Will Falconer, DVM 22:27
Oh, they're fed antibiotics.
Marybeth Minter, DVM 22:28
Right, and antibiotics. But they're fed also types of pesticides that have arsenic in them, you know, kind of like the basis of our heartworm meds, the old heartworm, I mean, the treatment for heartworm, like that kind of level. So, I have no doubt that she was probably getting quite a bit of arsenic in her, so that was just a thing that made me think about just how that accumulates, as well.
Will Falconer, DVM 22:53
Uh huh. Let me just interject something here. If you're not on the same page with feeding a vegan diet to a dog or a cat, I understand. I'm on the fence about it myself. But it's important to understand the impetus behind that recommendation from Dr. Pitcairn and others. It is this: that we are often intoxicated by the foods that we are eating and/or feeding our pets, right? So, they're grown in very toxic ways by Big Ag. And unless you find a way around that, the odds of you getting pesticide and herbicide residues and/or glyphosate, a.k.a. Roundup, in your dog's food is fairly high. So, the reason to go to plant-based is to avoid that. Well, there's another way. We at Vital Pet Health, my sister company, have what's called Vital Animal Detox, which is a very gentle but very effective daily detox for, right now, dogs. Cats coming soon. And I can tell you from personal experience that I've taken a human version of this, one day we'll release that after we have the animals covered. And in just a couple weeks have noticed startling changes in my own body, much less stiffness, much more energy, less signs of toxicity through an Ayurvedic procedure that I use every morning. So, it's been very positive and I'm sure it will be for your animals as well. So, right now you can get the dog version of Vital Animal Detox at vitalpethealth.com. And if you're not on board with changing the diet radically, that is another way to affect the same outcome. Detoxing on a regular basis, keeping the machinery of your animal's physiology working at peak capacity. That's vitalpethealth.com.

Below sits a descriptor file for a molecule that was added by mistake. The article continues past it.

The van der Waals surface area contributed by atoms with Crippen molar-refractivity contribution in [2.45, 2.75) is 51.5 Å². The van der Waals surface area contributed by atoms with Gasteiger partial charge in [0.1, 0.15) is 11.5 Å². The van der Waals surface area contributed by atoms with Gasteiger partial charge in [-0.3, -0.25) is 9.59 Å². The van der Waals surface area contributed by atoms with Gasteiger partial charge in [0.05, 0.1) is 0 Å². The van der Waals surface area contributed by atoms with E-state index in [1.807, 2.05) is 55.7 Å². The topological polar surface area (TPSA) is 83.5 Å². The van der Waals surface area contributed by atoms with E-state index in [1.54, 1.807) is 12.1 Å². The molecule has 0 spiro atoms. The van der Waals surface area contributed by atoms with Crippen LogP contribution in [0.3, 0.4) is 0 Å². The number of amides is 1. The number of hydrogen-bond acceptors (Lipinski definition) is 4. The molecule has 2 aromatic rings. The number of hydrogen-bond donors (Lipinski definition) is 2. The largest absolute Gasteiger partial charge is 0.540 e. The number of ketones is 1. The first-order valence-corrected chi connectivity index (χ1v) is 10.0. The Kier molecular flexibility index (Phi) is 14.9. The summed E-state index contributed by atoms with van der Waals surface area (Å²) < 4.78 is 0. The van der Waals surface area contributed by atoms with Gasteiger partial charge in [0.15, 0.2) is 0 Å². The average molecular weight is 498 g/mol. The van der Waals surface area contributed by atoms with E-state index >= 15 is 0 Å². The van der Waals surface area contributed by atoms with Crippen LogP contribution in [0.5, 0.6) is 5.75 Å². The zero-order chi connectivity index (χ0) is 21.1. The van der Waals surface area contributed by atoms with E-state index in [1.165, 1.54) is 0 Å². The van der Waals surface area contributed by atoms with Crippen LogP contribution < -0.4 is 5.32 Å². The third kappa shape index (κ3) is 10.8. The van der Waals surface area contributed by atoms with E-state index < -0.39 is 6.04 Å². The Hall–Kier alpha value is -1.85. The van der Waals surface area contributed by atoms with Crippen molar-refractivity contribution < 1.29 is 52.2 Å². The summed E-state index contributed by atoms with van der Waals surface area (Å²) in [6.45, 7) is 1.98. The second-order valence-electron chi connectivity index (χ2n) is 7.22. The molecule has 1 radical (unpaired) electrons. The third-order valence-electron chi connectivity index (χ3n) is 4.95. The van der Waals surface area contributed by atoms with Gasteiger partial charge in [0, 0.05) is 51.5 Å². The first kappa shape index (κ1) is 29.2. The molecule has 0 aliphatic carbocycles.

Marybeth Minter, DVM 25:07
So, when she started out, yes, she used those recipes, we went over just how to do substitutions if you didn't have the exact—sort of like you swap out a grain for a grain and a legume for a legume—and also to really mash and cook things well, so that the dog can digest them well. And as she got stronger, she did, I mean, she never had any digestive problems, really. Dogs eating plant-based will have, there's more fiber, so they will have more stool a lot of times and that's part of their detox, but I also have to help people with that and say, "No, that's normal." If you're having trouble and they're having diarrhea, we need to dial it back and think about maybe adding some digestive enzymes or how to work with that. So, anyway, so Crystal started with that. And then later on, we kind of looked into, there are some commercial, there are some kibble that I do say that's fine to use. And also, there are some canned available. I don't know if I should say brands on the recording.